Location, Location, Location…
Similar to this real estate mantra, the location of fat in our bodies matters as it impacts the outcome of our health.
Over the last decade or so, body mass index (BMI) has been used to determine a person’s risk for Coronary Heart Disease, insulin resistance and hypertension. BMI is also currently being used by the Center for Disease Control to categorize the US population as being underweight, healthy weight, overweight or obese¹. As we know, in order to calculate BMI you need to divide your current weight by your height. By using this method, many people, especially athletes and bodybuilders, are considered overweight or obese. However, more recent research shows that simply using BMI as an indicator for certain health risks is not good enough.
BMI is not a good predictor of risk for certain diseases. According to the “obesity paradox,” a plot diagram of the relative risk of mortality and morbidity against BMI follows a Ushaped or Jshaped curve (pictured below). Mortality increases as BMI increases above 25 kg/m² and also as BMI decreases below 25 kg/m².² So the question is: How can someone with an “overweight” BMI score and someone with a “normal weight” BMI score have the same or similar risk for mortality.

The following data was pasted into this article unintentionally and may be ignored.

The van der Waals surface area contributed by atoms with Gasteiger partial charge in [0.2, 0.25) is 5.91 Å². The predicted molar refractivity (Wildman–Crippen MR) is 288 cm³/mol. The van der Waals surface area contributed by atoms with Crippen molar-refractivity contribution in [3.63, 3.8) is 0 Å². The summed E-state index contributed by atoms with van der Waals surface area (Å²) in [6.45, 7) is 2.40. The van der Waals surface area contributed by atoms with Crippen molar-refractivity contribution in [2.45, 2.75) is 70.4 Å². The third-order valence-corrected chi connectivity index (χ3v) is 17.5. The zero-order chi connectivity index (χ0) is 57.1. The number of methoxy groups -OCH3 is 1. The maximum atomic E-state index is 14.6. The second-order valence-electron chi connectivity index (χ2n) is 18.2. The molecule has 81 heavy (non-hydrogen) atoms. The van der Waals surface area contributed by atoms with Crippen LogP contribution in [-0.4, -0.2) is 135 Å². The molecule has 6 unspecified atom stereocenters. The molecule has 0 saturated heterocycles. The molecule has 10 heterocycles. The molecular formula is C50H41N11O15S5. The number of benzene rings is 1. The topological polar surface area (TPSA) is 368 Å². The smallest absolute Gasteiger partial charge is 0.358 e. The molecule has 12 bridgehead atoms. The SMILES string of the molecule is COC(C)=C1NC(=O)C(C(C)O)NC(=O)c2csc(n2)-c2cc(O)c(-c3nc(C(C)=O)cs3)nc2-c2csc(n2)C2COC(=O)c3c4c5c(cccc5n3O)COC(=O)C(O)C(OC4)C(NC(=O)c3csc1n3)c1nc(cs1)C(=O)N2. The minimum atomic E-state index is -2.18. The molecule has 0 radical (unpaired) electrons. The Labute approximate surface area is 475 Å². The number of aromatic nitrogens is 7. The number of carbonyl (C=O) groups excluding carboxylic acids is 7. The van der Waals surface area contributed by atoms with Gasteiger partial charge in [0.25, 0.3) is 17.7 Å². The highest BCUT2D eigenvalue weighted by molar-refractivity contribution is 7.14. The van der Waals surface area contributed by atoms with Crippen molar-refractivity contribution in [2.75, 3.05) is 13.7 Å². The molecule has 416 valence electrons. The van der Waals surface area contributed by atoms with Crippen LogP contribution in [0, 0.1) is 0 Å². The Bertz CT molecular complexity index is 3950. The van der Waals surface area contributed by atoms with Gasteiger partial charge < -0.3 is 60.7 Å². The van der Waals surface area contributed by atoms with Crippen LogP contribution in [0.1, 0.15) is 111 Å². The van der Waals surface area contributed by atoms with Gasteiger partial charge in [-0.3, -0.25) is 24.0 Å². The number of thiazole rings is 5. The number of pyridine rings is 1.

The importance lies in the location of the fat content. Research has shown that the amount of body fat a person has, is not a good predictor of risk for disease. However, individuals with a higher concentration of central body fat or central obesity were shown to have a higher risk for mortality and certain diseases.
Even those who are considered “skinny fat” can deceive the naked eye and visually look to be within a normal weight range. BMI doesn’t work. Widely used skin fold calipers can’t pinpoint where body fat is accumulating. Neither hydrostatic weighing nor the BodPod can give you accurate coordinates as to where your body fat is hiding.
The Skulpt scanner allows you to accurately measure where your body fat is hiding. Additionally, by being able to measure the individual areas, the scanner allows you to know the results of your workout regimen faster than traditional measurement methods which can take up to 16 weeks to show any changes in body composition.³
Location certainly matters.
- Defining Overweight and Obesity. (2012, August 27). Retrieved May 5, 2015, from http://www.cdc.gov/obesity/adult/defining.html
- Hainer, V. (2013). Obesity Paradox Does Exist. Diabetes Care, 36(Supplement), 276281. Retrieved May 5, 2015, from http://care.diabetesjournals.org/content/36/Supplement_2/S276.full
- Spring, T., Greenberg, V., Deleo, K., Caplan, M., & McGoff, S. (2013). Introduction to Cardiorespiratory Assessment and Programming. In ACSM Certified Personal Trainer Study Guide (20052012 ed., p. 43). Fitness Education Network, LLC.